The Last of the Bushrangers Chapter 10 page 1

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The Last of the Bushrangers by Sup Hare

(full text transcription)


Before I close this part of my narrative I wish to say that I have not given a hundredth part of that actually took place during the time I was marching for the outlaws. I felt sure, sooner or later, one of the different parties who were out in search of them would drop across them, as the outlaws had always to be on the alert, never knowing when a party would be on them. Ned Kelly said after his capture, the hardest part of their life was the constantly keeping guard for fear of surprise. They were dreadfully afraid of the black trackers. I mean the men that came from Queensland. I was told it was marvellous how these men could follow a track across the bush. I was out on two occasions with them, but I did not see anything particularly striking about them, but other Victorian officers spoke in the highest terms of their wonderful skill in tracking.


When Moses was with me I saw him do a fine piece of tracking. We were on a flat at the back of Warby's Ranges, and after lunch started to search a range in the mountains, leaving our packs at the camp, and a man in charge. We had been searching several hills, and about half an hour before sunset one of the men drew my attention to some tracks of horses coming from the Wangaratta side of the range. I called Moses and showed them to him. He dismounted, looked about, and said they were from horse tracks about four days old, three big horses and one small one; he pointed in the direction they were going. It was exactly in the opposite direction to where our camp was. He said, "Shall I follow them?" I replied, “Yes." He took some cartridges out of his belt and put one in his rifle, and without saying another word, off he galloped as hard as he could go across country, we all following him. We went for about five or six miles. Suddenly Moses pulled up, and we found ourselves on the cross road running from Wangaratta Yarrawonga. Moses said, “The tracks have gone into this dusty road, and I can't follow them any further." I replied, "Surely you have not been on the tracks all the while." He said, "Oh, yes; I will show you." He got off his horse and showed me the four tracks—three large horses and one small one. He then galloped up one side of the cross road and back the other, to see if the tracks crossed either the one side or the other, but without any result. We then returned to our camp. We were without coats, it was bitterly cold, and we had nine or ten miles to ride.

Next morning we started to try and pick up the tracks again, and I suggested we should work back to see where they came from. We did so, and found they were coming from the direction of a sympathizer’s house which we had surrounded a few nights before. We rode on for about a mile, and suddenly Moses pulled up, and said, "They have been camping here." I could see no signs of anything. I said, "How do you know?" He replied, "One saddle been there," pointing to a spot, "another there, and there." I dismounted and could see no signs of anything. We searched about and found where a small fire had been made. Searching further he found under some rocks, where the black fellow had noticed the stones had been removed, the identical tins which we had given Sergeant Kelly when I directed him to take up his position in the mountain overlooking the house. I after wards ascertained that it was just four days before we were there, that Sergeant Kelly had left this camp and gone the road Moses had followed the previous evening. I have given this story just to show the wonderful powers these blacks have in following tracks.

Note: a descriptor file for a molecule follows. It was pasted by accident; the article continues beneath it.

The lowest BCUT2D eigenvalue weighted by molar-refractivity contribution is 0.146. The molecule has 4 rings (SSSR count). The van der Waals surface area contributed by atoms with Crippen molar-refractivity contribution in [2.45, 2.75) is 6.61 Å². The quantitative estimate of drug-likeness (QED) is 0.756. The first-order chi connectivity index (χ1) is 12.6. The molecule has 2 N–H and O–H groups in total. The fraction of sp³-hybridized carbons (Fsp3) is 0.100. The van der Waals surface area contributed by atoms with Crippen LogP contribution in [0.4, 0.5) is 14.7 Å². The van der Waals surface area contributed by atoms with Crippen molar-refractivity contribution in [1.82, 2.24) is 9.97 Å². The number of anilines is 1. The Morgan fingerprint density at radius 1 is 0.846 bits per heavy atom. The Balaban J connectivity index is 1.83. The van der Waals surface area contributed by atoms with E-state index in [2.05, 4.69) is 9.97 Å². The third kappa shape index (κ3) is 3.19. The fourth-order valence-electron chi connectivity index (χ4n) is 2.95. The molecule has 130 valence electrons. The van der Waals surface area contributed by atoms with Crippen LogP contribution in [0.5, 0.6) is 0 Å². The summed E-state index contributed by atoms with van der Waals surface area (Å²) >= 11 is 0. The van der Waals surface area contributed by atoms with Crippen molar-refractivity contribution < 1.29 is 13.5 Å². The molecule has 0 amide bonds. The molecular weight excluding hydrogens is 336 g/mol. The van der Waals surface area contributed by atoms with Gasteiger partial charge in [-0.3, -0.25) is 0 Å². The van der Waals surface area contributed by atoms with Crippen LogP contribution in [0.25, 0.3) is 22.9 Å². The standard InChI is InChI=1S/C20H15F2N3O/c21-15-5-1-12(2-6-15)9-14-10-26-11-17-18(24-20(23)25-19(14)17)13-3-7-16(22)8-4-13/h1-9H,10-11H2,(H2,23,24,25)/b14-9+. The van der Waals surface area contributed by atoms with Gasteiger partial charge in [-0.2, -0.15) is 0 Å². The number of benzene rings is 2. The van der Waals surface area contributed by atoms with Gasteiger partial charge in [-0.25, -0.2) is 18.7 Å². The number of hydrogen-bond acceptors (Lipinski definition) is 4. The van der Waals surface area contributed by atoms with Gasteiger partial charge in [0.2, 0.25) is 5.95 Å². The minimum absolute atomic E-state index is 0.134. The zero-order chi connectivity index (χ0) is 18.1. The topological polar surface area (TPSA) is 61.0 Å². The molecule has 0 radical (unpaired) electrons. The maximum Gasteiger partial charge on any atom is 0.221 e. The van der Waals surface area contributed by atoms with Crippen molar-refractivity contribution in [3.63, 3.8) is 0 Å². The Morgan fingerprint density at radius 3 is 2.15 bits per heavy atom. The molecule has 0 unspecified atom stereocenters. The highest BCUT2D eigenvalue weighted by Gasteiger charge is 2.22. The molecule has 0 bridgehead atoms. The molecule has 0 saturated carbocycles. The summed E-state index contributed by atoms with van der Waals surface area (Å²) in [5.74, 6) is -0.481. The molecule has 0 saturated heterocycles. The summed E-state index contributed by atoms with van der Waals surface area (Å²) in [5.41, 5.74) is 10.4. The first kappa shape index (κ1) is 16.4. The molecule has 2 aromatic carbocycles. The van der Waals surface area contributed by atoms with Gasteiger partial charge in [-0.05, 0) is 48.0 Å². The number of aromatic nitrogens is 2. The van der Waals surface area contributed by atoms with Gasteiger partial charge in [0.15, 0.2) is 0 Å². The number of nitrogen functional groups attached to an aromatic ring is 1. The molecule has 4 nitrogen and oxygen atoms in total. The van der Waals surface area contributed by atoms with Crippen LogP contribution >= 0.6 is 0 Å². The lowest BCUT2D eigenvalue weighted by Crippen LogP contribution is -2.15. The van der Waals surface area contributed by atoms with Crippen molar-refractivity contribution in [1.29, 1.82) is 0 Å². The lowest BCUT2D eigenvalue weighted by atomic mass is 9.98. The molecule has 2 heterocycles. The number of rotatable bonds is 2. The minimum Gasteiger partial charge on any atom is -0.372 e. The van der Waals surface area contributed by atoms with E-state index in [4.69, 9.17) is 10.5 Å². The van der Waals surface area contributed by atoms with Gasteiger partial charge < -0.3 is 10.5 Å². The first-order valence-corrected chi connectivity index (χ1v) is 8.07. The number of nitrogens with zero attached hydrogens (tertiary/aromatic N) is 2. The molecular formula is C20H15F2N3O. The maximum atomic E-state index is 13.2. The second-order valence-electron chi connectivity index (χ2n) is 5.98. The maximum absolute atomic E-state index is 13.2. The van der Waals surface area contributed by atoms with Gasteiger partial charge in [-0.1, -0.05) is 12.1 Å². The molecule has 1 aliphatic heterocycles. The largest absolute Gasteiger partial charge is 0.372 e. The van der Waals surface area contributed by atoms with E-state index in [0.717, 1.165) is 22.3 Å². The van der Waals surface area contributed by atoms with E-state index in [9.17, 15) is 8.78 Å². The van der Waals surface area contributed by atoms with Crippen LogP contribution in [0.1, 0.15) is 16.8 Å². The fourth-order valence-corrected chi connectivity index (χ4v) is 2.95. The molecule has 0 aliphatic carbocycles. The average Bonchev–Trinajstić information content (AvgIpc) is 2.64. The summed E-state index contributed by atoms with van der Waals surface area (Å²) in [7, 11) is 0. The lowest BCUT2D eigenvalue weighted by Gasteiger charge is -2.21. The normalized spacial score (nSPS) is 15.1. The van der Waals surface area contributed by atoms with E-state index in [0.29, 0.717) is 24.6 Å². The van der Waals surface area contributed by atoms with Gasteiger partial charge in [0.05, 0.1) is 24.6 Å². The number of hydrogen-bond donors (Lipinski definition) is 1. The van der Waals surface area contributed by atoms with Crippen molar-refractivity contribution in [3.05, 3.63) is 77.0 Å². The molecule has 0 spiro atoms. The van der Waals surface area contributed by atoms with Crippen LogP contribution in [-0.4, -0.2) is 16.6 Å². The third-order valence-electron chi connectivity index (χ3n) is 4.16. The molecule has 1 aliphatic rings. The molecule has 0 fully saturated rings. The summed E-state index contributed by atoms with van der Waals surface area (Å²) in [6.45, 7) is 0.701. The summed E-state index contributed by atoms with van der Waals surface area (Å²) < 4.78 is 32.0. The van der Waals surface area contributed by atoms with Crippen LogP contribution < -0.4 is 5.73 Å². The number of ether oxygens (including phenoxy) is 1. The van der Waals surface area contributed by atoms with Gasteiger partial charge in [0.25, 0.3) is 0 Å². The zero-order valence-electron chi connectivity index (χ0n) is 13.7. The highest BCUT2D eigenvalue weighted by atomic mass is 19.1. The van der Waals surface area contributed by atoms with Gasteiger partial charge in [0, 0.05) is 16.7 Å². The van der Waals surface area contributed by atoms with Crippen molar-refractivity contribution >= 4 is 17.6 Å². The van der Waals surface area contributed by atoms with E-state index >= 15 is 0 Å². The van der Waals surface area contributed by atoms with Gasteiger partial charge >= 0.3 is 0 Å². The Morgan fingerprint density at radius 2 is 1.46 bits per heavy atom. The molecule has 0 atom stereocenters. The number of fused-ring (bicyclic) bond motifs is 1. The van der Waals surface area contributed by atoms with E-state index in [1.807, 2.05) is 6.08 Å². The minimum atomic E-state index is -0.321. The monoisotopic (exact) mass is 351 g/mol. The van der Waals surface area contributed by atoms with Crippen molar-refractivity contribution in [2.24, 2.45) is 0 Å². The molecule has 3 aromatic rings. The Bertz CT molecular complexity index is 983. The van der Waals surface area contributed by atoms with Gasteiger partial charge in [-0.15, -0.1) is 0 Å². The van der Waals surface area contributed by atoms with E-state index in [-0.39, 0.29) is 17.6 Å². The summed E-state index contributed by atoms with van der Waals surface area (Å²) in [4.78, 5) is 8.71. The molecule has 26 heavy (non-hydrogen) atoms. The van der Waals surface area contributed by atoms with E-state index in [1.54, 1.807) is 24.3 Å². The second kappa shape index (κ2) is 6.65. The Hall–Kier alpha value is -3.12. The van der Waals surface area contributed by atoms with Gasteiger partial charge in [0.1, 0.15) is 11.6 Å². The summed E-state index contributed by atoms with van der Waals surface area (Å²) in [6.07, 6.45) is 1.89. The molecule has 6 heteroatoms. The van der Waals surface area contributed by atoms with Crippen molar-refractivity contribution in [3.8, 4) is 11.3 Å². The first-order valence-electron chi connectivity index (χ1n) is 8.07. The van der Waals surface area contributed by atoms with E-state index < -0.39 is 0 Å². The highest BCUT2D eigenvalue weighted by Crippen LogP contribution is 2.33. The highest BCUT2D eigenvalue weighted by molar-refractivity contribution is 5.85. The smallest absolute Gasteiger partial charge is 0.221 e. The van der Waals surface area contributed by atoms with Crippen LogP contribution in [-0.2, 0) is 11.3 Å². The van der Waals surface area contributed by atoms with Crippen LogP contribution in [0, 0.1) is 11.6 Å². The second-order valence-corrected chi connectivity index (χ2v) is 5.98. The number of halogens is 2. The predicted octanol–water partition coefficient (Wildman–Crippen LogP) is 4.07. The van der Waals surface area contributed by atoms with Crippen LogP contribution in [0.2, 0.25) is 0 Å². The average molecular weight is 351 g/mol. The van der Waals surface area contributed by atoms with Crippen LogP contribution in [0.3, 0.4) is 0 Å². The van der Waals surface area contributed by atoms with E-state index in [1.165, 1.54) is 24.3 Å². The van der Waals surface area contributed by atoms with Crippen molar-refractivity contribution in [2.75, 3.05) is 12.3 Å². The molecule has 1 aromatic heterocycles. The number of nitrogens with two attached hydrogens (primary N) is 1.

Police Agents

In addition to going out in search parties, I had a number of agents always working for me, but I felt the information they gave was of little use. They would tell us the outlaws were seen at some distant place, and what they intended doing, but all this information was of little service to us, beyond letting us know they were in the country. This we had no doubt of, and I often asked Sherritt if there was any change of them leaving the district, and he scorned the idea he said, "Most decidedly they can never leave, and the day they attempt to do so they will be captured." I never could understand why they did not separate and make for Queensland as swagmen; but Sherritt was quite right; they never did leave, beyond going across the Murray, where they had many friends, and they were always within a day or two's ride of their own relations. They never had horses with them, except when they went on some raid; other wise we must some time or other have come across their tracks. They could not have kept their horses out of sight. I was told that on two or three occasions I and my party nearly surprised them, and that once they had to take refuge in the head of a fallen tree to escape us.

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